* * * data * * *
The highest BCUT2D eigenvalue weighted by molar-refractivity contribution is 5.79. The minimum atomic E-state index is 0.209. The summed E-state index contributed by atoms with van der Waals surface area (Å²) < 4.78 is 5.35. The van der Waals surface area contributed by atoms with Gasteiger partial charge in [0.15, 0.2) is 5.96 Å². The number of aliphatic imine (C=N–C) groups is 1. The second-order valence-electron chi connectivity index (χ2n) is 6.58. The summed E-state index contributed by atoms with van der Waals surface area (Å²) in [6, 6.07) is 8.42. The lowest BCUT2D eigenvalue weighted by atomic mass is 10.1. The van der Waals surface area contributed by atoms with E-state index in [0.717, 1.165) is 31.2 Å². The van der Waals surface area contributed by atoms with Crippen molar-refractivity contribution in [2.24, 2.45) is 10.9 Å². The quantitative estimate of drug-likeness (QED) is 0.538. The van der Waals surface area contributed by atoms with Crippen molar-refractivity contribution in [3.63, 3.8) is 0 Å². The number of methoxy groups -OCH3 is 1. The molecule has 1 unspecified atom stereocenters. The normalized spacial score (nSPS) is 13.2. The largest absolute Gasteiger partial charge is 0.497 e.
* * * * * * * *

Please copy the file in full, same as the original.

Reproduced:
The highest BCUT2D eigenvalue weighted by molar-refractivity contribution is 5.79. The minimum atomic E-state index is 0.209. The summed E-state index contributed by atoms with van der Waals surface area (Å²) < 4.78 is 5.35. The van der Waals surface area contributed by atoms with Gasteiger partial charge in [0.15, 0.2) is 5.96 Å². The number of aliphatic imine (C=N–C) groups is 1. The second-order valence-electron chi connectivity index (χ2n) is 6.58. The summed E-state index contributed by atoms with van der Waals surface area (Å²) in [6, 6.07) is 8.42. The lowest BCUT2D eigenvalue weighted by atomic mass is 10.1. The van der Waals surface area contributed by atoms with E-state index in [0.717, 1.165) is 31.2 Å². The van der Waals surface area contributed by atoms with Crippen molar-refractivity contribution in [2.24, 2.45) is 10.9 Å². The quantitative estimate of drug-likeness (QED) is 0.538. The van der Waals surface area contributed by atoms with Crippen molar-refractivity contribution in [3.63, 3.8) is 0 Å². The number of methoxy groups -OCH3 is 1. The molecule has 1 unspecified atom stereocenters. The normalized spacial score (nSPS) is 13.2. The largest absolute Gasteiger partial charge is 0.497 e.